Except the Federal Government acts swiftly to address the forex crisis as it relates to the importation of refined petroleum products, the country may be thrown into another round of fuel scarcity, Saturday Tribune investigation has revealed.
Already, the ex-depot price which is the price at which marketers load fuel from tank farms in Lagos State, has increased from the regulated N133.78 kobo to between N134 and N135.
Of the private tank farms in Lagos, Saturday Tribune investigation revealed that only NIPCO is selling petrol to marketers at the regulated price of N133.78.
The Nigerian National Petroleum Corporation (NNPC), which is the industry regulator, is also dispensing fuel at N133.78.
By the close of work on Friday (yesterday), a dollar exchanged for N351 at the interbank market while it was at almost N400 at the parallel market.
A prominent player in the industry told Saturday Tribune that most of the private tank farm owners are finding it difficult to import fuel because of the continuous fall of the naira against the dollar.
Fuel importation business is denominated in dollar and scarcity of the currency has hit the country since the price of crude oil began to plummet in the international market.
“Unless the Federal Government intervenes and makes forex available to the private tank farm owners at affordable rate, prices of petroleum products may go up any moment from now.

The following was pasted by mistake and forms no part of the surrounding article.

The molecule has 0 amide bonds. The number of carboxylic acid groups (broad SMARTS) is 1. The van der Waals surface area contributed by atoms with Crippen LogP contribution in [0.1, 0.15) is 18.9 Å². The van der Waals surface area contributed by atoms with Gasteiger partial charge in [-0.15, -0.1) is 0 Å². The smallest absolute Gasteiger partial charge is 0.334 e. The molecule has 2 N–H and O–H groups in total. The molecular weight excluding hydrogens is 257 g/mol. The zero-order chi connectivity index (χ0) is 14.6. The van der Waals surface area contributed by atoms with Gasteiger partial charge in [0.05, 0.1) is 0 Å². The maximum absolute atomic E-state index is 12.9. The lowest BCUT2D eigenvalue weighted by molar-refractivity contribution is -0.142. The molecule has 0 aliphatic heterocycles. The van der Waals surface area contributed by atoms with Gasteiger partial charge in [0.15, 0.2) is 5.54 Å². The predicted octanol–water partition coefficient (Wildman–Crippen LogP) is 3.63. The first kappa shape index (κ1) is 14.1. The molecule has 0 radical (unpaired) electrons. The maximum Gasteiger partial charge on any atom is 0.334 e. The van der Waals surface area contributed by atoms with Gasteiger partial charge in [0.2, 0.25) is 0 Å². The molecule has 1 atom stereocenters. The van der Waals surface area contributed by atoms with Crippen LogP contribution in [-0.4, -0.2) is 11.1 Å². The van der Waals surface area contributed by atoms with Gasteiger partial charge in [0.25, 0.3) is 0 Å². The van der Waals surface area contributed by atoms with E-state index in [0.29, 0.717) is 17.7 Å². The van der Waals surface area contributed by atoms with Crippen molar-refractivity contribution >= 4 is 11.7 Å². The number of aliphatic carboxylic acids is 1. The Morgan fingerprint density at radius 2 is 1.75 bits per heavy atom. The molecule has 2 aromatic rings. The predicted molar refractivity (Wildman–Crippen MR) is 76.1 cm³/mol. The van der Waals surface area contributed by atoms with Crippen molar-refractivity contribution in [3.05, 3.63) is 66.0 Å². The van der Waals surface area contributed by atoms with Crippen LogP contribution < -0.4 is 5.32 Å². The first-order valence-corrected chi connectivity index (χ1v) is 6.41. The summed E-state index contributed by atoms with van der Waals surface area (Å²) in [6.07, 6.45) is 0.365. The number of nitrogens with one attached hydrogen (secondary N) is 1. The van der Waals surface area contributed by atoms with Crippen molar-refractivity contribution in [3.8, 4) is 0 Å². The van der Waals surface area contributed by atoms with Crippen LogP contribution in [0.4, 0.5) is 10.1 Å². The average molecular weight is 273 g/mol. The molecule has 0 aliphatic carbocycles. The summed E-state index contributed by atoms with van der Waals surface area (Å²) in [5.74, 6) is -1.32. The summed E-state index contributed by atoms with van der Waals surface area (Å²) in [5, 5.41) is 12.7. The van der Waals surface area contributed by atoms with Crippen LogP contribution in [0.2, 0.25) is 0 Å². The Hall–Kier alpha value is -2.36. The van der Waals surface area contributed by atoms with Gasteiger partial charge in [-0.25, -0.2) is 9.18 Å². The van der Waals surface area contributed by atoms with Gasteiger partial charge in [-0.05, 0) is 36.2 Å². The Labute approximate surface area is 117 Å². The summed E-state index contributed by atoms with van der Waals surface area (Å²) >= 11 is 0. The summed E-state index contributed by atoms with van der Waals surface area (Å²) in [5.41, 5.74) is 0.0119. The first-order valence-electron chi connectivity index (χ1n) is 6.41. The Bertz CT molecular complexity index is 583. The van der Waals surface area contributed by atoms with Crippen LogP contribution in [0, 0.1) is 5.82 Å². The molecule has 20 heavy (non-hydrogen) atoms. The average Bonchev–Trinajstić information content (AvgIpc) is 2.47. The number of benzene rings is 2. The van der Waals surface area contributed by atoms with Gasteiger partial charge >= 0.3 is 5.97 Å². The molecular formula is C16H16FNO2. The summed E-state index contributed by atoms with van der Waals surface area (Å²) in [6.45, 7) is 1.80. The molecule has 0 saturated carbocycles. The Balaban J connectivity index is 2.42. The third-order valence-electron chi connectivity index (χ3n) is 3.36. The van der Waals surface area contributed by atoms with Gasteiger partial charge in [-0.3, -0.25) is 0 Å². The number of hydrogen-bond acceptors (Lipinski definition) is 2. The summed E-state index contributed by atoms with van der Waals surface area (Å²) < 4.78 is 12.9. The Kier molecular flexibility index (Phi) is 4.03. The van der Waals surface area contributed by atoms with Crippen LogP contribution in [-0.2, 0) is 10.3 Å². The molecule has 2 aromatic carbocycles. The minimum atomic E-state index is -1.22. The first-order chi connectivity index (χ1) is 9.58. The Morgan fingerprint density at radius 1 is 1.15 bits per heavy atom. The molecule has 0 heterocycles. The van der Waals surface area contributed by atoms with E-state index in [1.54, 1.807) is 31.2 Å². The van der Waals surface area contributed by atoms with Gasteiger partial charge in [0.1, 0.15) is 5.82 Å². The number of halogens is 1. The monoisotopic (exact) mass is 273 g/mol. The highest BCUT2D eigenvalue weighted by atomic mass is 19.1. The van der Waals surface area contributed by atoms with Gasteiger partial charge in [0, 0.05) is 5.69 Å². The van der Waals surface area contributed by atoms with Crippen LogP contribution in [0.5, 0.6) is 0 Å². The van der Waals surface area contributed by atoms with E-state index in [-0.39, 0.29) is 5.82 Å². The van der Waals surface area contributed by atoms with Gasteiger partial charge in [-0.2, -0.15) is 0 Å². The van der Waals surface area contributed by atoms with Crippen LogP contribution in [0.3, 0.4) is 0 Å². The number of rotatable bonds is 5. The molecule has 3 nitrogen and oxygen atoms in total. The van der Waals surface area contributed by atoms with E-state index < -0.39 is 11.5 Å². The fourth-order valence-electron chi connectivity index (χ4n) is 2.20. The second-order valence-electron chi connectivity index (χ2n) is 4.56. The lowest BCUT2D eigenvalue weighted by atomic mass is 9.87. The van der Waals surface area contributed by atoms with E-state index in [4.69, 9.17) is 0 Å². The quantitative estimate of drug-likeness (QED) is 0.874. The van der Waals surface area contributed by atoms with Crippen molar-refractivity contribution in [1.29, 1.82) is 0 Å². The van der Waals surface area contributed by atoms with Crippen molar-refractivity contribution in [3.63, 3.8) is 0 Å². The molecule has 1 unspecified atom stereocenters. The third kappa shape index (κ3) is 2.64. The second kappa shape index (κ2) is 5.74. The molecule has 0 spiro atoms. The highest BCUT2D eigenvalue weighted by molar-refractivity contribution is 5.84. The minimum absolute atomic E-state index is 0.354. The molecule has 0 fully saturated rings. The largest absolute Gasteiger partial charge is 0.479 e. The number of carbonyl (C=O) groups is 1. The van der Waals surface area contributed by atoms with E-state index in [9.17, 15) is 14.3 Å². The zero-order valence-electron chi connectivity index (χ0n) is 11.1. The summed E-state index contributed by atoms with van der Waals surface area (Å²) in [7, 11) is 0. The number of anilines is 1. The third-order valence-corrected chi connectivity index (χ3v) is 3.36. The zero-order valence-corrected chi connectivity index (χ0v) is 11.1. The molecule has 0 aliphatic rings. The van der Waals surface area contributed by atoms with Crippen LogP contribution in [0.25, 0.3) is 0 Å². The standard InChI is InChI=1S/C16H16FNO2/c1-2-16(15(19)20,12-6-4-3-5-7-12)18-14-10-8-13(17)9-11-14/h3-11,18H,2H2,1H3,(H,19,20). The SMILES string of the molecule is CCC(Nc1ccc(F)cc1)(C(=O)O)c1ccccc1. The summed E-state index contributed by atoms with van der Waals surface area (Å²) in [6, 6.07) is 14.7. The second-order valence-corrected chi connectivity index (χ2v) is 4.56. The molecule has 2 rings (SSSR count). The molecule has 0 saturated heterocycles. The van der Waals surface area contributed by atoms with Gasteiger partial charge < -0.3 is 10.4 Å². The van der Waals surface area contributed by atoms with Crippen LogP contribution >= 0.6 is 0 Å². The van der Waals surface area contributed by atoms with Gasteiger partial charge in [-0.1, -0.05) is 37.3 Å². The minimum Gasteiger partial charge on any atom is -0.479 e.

“The Federal Government still regulates the price which is pegged at between N135 and N145 per litre, the range within which petrol currently sells across the country.
“But by the time people [fuel importers] reach their limit, most of them will stop importing the products because it is not going to be profitable again for them.
“Do you know what that means? That is another round of scarcity and pains for Nigerians. That is just the reality on the ground now.
“Since the liberalisation of the downstream sector, the NNPC has been telling the independent marketers not to rely on supply from the corporation. They have always asked the marketers to go and import,” the source said.
It was gathered that a last-ditch effort by the Independent Petroleum Marketers Association of Nigeria (IPMAN) to bring the first cargo of fuel for its members failed on account of forex crisis.
IPMAN members own more than 70 per cent of the retail outlets (filling stations) across the country.
Saturday Tribune reliably gathered from another industry player that IPMAN’s consignment of fuel, which was due to arrive in the country last week, had to be shipped back to its country of origin when the marketers could not defray the costs because of dollar scarcity.
IPMAN, hitherto a two-faction body and only recently harmonised into one, is said to be exploring other options to overcome the problem of forex scarcity.
“We just pray that the dollar-to-naira rate will not get to the level that will make it impossible for anyone to bring in fuel into the country,” the source said.
Investigation by Saturday Tribune further revealed that the NNPC has refused to pump fuel through the System 2B network owned by the Petroleum Products Marketing Company (PPMC), an NNPC subsidiary, because of the activities of pipeline vandals.
System 2B network is the pipeline channel through which fuel is pumped to all the depots in the South-West and other adjoining states for onward trucking to filling stations.
“The NNPC is claiming thart it can’t be pumping fuel through the pipelines only for vandals to continue to damage same and steal the fuel.
“NNPC says it can’t be losing money like that. No depot in the System 2B network run by the PPMC is loading fuel as we speak,” another source said.